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The 9 Water Purification Methods: What They Treat and their Pros and Cons

Having a water purification method is one of the most important parts of disaster prepping. But it is also one of the most confusing.

There is a LOT of information out there about water purification systems, and a lot of the info is purposely misleading because companies want you to buy their products.

The reality is that there is no one “best” method of purifying water in disaster situations.

Which water purification method to use depends on your situation and the types of threats present.

For example, a water treatment system designed for backcountry use where viruses aren’t likely probably won’t be safe for treating flood water in an urban environment.

Here is an overview of the 9 methods of disaster water purification and the pros/cons of each written by Diane Vukovic here.

LAST UPDATED

May 6, 2022

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Primal Survivor

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Primal Survivor offers practical and sensible advice to help you become more independent and self sufficient in your daily life. We will also help you prepare for the unexpected offering tips on Emergency Preparedness and Disaster Planning.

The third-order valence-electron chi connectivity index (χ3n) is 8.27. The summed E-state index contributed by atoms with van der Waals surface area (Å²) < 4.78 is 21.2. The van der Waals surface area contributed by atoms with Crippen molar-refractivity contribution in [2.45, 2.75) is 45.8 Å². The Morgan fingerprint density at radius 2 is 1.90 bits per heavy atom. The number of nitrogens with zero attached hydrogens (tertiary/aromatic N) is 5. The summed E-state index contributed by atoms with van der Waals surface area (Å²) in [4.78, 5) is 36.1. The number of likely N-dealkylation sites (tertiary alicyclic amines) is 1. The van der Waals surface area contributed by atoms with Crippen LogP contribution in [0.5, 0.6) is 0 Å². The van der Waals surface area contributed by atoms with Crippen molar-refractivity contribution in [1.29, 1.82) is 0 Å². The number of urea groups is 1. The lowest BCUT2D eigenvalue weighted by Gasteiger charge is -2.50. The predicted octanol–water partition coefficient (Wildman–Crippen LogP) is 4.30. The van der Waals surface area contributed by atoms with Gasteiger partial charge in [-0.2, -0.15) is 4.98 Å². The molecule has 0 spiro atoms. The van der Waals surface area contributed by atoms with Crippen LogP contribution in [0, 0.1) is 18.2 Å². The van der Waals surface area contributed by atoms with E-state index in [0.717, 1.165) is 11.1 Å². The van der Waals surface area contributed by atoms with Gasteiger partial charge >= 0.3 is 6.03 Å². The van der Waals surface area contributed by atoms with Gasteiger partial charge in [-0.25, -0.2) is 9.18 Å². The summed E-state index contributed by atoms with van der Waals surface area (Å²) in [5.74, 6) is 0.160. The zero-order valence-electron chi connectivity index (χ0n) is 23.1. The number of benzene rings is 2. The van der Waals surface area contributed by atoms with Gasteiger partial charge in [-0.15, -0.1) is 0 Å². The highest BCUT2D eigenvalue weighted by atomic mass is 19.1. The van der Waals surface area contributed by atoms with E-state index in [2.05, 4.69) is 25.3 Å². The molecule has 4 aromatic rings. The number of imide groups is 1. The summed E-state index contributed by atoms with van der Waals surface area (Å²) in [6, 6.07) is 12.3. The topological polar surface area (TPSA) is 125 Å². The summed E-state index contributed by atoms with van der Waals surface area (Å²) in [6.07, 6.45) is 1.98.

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My only complaint is that eventually, backflushing won’t be enough. These can clog up after some time and no amount of back flushing will fix its low flow. I went through 2 on the AT. However, it will attach to Smart Water Bottles and most bladders!

Anna Hamrick

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Built for backcountry reliability and portability, the Sawyer Squeeze filter is our pick for the best portable water purifier.

Pete Ortiz
Writer

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The Sawyer Squeeze was (by far) the most common Pacific Crest Trail water filter this year – for the fifth year in a row. It’s a $39, 3 oz / 85 g hollow fiber filter that rids your drinking water of protozoa and bacteria (and floaties). It can be used with Sawyer bags (included with the filter) or with compatible water bottles (Smartwater is the bottle of choice for many hikers).

Halfway Anywhere
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